A pastor who found a 709-carat diamond in Sierra Leone has pledged to give money from the sale of the precious stone to help the poor in his village.
Pastor Emmanuel Momoh, who discovered the giant "Peace Diamond" in the village of Koryadu in March, has vowed to sell the gem to bring clean water and medical supplies to his village.
"The Peace Diamond will greatly improve the lives of our people as it will bring clean water, electricity, schools, medical facilities, bridges and roads to our villages and the Kono District," the pastor said in a statement, according to Forbes.
The diamond, the second largest rough ever found in Sierra Leone, was sold for $6.5 million to British jeweler Graff Diamonds at an auction in New York on Dec. 4, but it was $1.3 million less than the offer in May, CBS News reported.
Forbes noted that Momoh delivered the diamond to the President of Sierra Leone, Ernest Bai Koroma, who led a transparent and competitive auction process in Sierra Leone in May. The high bid of $7.7 million at the auction was rejected and the government opted for an international auction process that would make the gem available to more buyers and ensure a fair market value price for the people of Sierra Leone.
Momoh will not receive the entire proceeds from the sale of the diamond because he had violated the Mines and Minerals Act by unearthing the stone while his application for a mining license was still being processed, according to the National Minerals Agency, which oversaw the sale of the gem.
"So technically, he did not own the diamond. The diamond belongs to the government of Sierra Leone," the Director-General of the minerals regulatory agency, Sahr Wonday, was quoted as saying.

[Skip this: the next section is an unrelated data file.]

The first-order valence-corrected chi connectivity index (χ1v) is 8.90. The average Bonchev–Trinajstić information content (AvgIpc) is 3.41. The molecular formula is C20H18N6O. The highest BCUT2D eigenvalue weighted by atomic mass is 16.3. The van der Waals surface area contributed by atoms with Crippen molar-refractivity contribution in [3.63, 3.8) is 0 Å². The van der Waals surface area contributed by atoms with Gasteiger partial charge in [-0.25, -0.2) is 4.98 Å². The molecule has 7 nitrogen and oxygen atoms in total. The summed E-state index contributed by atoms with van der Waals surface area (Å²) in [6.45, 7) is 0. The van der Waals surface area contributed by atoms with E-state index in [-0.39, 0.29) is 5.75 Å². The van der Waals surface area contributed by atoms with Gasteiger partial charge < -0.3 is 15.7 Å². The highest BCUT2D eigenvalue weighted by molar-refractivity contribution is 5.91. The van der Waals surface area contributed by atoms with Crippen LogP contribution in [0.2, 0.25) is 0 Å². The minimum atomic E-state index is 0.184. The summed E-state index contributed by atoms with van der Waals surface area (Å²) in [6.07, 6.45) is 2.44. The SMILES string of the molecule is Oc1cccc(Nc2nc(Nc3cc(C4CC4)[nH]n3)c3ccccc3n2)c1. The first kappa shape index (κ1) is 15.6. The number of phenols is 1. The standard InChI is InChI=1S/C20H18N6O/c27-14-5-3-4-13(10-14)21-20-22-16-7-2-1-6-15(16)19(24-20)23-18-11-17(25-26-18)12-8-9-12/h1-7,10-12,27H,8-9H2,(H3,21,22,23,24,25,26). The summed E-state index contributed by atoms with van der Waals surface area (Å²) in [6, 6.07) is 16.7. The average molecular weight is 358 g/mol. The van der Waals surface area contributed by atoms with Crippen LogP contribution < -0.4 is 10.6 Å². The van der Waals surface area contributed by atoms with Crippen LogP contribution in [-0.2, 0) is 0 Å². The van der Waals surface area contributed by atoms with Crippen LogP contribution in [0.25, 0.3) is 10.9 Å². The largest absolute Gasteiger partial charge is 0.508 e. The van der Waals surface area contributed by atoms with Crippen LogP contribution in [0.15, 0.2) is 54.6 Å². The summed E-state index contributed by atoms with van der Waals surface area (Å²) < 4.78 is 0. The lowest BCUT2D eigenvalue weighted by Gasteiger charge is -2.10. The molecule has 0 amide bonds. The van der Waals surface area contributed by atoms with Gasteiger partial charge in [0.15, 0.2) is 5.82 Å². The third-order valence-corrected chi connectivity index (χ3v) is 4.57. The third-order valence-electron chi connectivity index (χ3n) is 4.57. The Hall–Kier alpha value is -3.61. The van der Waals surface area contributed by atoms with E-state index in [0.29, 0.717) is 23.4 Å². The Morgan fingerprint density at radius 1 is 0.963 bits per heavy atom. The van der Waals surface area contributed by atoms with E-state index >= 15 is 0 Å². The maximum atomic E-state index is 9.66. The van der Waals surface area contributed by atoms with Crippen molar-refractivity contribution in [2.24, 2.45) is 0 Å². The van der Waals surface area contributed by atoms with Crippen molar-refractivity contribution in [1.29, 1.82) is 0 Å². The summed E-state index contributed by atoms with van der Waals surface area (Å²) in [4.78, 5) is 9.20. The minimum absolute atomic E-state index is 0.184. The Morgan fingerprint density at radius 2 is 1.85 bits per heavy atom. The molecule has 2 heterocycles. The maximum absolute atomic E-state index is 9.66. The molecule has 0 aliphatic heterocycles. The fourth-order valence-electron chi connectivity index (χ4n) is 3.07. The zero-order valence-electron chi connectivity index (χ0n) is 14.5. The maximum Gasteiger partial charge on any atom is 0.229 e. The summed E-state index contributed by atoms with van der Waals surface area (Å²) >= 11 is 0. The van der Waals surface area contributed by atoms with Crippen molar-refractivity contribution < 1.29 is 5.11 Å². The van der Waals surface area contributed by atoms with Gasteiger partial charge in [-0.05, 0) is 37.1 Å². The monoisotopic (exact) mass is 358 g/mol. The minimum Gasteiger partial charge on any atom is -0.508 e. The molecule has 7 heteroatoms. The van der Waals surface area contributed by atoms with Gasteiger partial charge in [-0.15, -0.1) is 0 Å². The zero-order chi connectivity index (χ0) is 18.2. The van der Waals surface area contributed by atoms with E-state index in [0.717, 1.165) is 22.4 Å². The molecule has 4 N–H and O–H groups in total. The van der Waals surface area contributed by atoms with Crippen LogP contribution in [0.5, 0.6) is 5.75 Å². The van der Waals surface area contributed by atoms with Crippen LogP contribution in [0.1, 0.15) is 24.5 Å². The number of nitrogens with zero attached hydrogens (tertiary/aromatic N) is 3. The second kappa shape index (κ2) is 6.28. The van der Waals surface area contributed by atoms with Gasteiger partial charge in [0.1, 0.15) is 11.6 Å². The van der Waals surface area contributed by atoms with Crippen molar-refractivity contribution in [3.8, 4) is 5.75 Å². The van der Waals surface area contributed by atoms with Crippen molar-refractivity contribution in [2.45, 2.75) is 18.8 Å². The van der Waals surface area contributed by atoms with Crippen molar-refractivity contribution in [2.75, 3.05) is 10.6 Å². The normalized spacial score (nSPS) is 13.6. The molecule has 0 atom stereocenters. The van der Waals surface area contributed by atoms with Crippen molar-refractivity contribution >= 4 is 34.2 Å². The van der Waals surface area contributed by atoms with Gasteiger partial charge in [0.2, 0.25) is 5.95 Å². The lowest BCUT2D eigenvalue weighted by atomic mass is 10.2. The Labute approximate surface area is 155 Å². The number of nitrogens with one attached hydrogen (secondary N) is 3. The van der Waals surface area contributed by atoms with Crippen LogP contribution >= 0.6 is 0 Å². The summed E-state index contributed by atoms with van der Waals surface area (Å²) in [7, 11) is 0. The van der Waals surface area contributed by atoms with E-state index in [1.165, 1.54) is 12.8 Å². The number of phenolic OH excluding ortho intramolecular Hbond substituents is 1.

Momoh will receive 40 percent of the proceeds and the rest will go to the government of Sierra Leone in the form of taxes. The Rapaport Group, which held the international auction, said that 15 percent will go to the Diamond Area Community Development Fund for infrastructure and 26 percent will go to the artisanal diggers who found the diamond.
"The sale of the Sierra Leone Peace Diamond represents a new future for the people of Sierra Leone," Martin Rapaport said in a statement. "We anticipate a virtuous cycle of development as taxes from the sale provide tangible benefit to the artisanal sector. This will encourage more diggers to sell their diamonds through legitimate channels increasing tax revenue and vital infrastructure development," he added.
Laurence Graff, founder of Graff Diamonds, said that a staff of diamond specialists will determine the best way to turn the rough diamond into a polished gem.